This blog was written by R&R’s Spring Legal Fellow Dominik Taylor. He will be writing more articles about issues of criminal justice over the next few months. In May 2015, Dominik will be leaving us to begin a two-year Fellowship with the incredible Equal Justice Initiative in Montgomery, Alabama.
In Texas, teachers are permitted to carry guns in the classroom. This has been the case since 2012, when, in the wake of the Sandy Hook Elementary shootings, Texas passed a law allowing for school employees to carry firearms on campus. But the recently proposed Texas H.B. 868, entitled the Teacher’s Protection Act, would go one step further and allow Texas teachers to use deadly force to kill a “threating” student. H.B. 868, proposed by Rep Dan Flynn (R), would provide educators with civil immunity and “a defense to prosecution” should they use force or deadly force to protect themselves, students of their school, or even school property. If enacted, H.B. 868, could lead to a variety of frightening consequences (i.e. sending the message that school property is more valuable than the lives of the school’s students). Given the biases and prejudices of the world we live in, the existence of “zero tolerance” policies in many schools across the country, combined with the chances of human error, this bill could prove deadly for students, especially students of color.
What are the different factors that could come together to prove deadly here?
(1) The school to prison-pipeline.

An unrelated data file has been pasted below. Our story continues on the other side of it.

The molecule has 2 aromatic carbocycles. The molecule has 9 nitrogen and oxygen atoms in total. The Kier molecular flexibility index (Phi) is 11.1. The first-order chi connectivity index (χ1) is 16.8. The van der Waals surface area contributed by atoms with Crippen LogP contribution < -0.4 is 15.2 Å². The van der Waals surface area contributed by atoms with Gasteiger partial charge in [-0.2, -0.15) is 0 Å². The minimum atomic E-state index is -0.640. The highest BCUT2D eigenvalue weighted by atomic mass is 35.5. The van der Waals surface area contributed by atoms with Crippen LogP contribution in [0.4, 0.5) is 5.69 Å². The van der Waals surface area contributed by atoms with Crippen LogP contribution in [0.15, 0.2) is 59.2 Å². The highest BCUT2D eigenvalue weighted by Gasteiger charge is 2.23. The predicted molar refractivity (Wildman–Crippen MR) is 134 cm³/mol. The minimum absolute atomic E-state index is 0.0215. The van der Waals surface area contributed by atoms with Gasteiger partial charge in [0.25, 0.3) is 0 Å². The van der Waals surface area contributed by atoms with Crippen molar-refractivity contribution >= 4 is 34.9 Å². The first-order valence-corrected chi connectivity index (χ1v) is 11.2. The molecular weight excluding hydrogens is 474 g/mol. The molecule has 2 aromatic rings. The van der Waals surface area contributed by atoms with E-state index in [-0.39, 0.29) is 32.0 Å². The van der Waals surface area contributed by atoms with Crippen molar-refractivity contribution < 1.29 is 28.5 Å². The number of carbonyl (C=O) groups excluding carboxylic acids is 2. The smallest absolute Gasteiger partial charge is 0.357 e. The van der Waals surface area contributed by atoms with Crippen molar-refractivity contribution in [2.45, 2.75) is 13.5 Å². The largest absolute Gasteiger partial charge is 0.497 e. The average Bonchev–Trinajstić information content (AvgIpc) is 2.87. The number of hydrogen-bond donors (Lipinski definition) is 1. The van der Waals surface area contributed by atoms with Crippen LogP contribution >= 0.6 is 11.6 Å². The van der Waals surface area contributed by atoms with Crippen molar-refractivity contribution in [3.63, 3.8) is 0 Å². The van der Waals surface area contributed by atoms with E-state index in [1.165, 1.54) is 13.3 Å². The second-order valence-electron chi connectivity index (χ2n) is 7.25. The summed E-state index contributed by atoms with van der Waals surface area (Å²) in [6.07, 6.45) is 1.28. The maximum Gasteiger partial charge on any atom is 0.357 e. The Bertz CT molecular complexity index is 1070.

The school-to-prison pipeline refers to policies and practices that push schoolchildren—especially poor students of color—out of the classroom and into the juvenile and criminal justice system. Underfunded and underperforming schools who face budget cuts, the pressure of standardized testing, and public concern following several highly-publicized school shootings, have resorted to “zero-tolerance polices” that automatically impose severe punishment regardless of the circumstances. A 2014 study from the Department of Education observed that black students are expelled at a rate three times higher than that of white students. Black students account for 46% of students suspended more than one time. While black students only represent 16% of students enrolled in American public schools, they represent 27% of students referred to law enforcement, and 31% of students subjected to school-related arrests. According to the American Academy of Pediatrics and the ACLU, “Overly harsh disciplinary policies push students down the pipeline and into the juvenile justice system. Suspended and expelled children are often left unsupervised and without constructive activities; they also can easily fall behind in their coursework, leading to a greater likelihood of disengagement and drop-outs. All of these factors increase the likelihood of court involvement.”
(2) Zero Tolerance Policies
Students of color are disproportionately impacted by zero-tolerance policies, policies that dictate that schools expel any student who is perceived to cause trouble. The result of these policies is that these “troubled students”—disproportionately students of color (more on that below)—are sent straight into the criminal justice system—so that they are no longer a burden to the school. This happens every day in our country, even though many intermediary and more holistic steps could be taken to help these students.
(3) Implicit Bias